A Day of Arguing with Myself

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It’s only midday, and already I’m sick of arguing with myself. I just had to look up the rules for capitalization in titles because I couldn’t remember if I should capitalize “with” or not, and it was looking like something else I could spin my head around indefinitely. Thank goodness for Google.

My major arguments this morning have been on two subjects. First, I woke up feeling not-great and not-miserable.

[Side Note: If you don't have chronic pain, and you woke up feeling like I woke up feeling this morning, you would probably call in to work and/or get a loved one to take you to the hospital, but my definitions of not-miserable have undergone a radical shift in the past few years. You'd be amazed at what a person can be happy to live with after enough practice. I don't say this to make you feel sorry for me, or bad for complaining about your own stuff. I actually feel--I guess you could say that I feel reluctantly honored that the universe has bestowed this lesson of what I am capable of getting out of life upon me. I've been able to pare away some of the fluff of existence and get down to some of the more important things, and learn to not get as worked up about some of the less important things. I can't say that I'm any happier than I used to be, although perhaps that will come. I can say I'm not as unhappy and I feel like my life has more reality to it, even if I do struggle with my sense of purpose at times. Get back to me in a few more years and perhaps I'll be able to make more sense out of this than I can at the moment. =-)]

So my day began with what has become The Consuming Question lately–how much pain medicine should I take? As you may remember, I recently tapered off of morphine, started taking vicodin as a maintenance painreliever instead of a breakthrough painreliever in order to cope with the pain of coming off the morphine, and then began to taper off of the vicodin. This is not a function of addiction, by the way, just a function of the way one’s body adapts to having high levels of opioid medications in one’s system, and while I am blessed to not feel the need that an addict feels without his or her substance, the pain of being deficient in opioids when one’s body has added too many opioid receptors (also known as withdrawal) is bad enough. Honestly, I have no idea how an addict ever manages to quit.

Anyway, I had agonizingly inched my pain reliever levels down to four half-pills (of an extra-strength dosage) by the end

English: Vicodin tablets Italiano: Pillole di ...

of the MLK 3-day weekend. Since I had gotten stuck at five whole pills for about five weeks, this is encouraging, but I really want to have a chance for my body to get accustomed to ZERO added opioids–that way, when I do have a pain flare or a bad day, taking a vicodin will help a lot instead of barely at all. So this morning when I felt not-miserable, I thought, “Hey, maybe I can just stop taking all my pills and be done with this in about 3 days!”

Of course, I’ve tried that before, and it’s never worked–inevitably, if I drop my dosage too much, I end up getting a CRPS full-body flare from the withdrawal pain, and having to bounce back to an increased dosage just to manage the flare, generally always settling back to exactly where I was before. But it’s just so tempting to try and get it all done with so I don’t have to keep inching down the dose, dealing with the withdrawal pain for 3-5 days, not being up to do much of anything for quite some time after that, and then doing it again. I’ve been at this for about 4 months now. It sucks. I am ready to get to the part where I get to have some good days, and can effectively treat the bad days. I’m past ready.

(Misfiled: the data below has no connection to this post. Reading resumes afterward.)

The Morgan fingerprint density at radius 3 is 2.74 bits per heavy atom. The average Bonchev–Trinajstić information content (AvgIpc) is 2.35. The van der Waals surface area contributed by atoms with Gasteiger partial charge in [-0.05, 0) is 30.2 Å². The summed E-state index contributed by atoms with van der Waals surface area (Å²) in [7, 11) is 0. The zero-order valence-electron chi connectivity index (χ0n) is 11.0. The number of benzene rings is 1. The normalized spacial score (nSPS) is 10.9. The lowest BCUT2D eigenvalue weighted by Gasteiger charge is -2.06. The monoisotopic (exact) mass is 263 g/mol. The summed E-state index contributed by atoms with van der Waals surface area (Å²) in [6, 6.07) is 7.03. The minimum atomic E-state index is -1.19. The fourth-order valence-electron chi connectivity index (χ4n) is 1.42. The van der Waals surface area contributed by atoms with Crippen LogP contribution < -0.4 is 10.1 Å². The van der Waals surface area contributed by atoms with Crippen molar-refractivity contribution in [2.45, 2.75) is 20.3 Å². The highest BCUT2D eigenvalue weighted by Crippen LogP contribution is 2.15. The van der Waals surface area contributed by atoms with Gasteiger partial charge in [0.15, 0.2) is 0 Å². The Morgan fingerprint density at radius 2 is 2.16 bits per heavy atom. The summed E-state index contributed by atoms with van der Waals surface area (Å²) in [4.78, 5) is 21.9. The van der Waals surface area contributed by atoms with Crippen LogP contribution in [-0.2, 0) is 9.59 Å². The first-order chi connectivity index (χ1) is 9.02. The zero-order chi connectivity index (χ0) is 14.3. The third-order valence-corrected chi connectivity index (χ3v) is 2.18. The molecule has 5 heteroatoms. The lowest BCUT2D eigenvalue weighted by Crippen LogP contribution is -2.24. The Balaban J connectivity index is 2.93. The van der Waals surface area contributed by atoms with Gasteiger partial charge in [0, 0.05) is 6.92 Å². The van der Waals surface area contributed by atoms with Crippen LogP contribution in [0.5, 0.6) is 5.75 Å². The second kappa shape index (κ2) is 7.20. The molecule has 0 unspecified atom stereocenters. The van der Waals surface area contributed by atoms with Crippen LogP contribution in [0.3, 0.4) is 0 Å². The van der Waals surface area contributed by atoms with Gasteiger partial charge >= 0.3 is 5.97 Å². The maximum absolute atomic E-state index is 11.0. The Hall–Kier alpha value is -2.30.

So the morning was spent getting more and more painful, until midday when I was about to be down two halves instead of just the first one and I decided if I skipped the second as well, I’d never make it to my early evening appointment. So–I may be able to get down to three halves without too much trouble, or I may have to bounce back to four, but no cold turkeys–or even moderately chilled turkeys–for this cat today, and possibly a wasted morning. Ah, well.

The other subject on my mind for debate this morning was this Coursera class I’m signed up for. It’s on fantasy and science fiction and looks really interesting, but it requires a novel worth of reading and an essay every week. I went for it in the first place because even if I quit or decide not to do the homework or whatever, there won’t be any negative consequences–the courses are free, and if you don’t pass you just don’t get the Certificate of Completion (which doesn’t count for a whole lot anyway–it isn’t college credit or anything). But not having much to lose, while it did make it easy for me sign up for the course, also makes it easier to quit, and I think about quitting daily. I’d like to prove to myself that I can still accomplish something like this, despite my disability. But I also know that this might not be the right time to do it, or the right level at which to start (there are lighter-workload classes on the site). At the moment, I haven’t quit yet. But I feel like it’s going to be up in the air for the 11 weeks of the course, and all the deliberating whether I should give up or not is already a bit exhausting.

I’ve had similar thoughts about this blog, to be honest. I’m kind of an expert at starting projects and then wandering off to something else without finishing them. But the other bloggers on my reading list and the bloggers and non-bloggers who read Attempting Perfection are really important to me. My blog makes me feel like I’m making a contribution to the world, and while I may not be able to be as consistent about posting as I would prefer, this is something that is flexible enough that I can do it, disabled or not. And I still have things to get out there about pain, life with pain, and what we can do about it.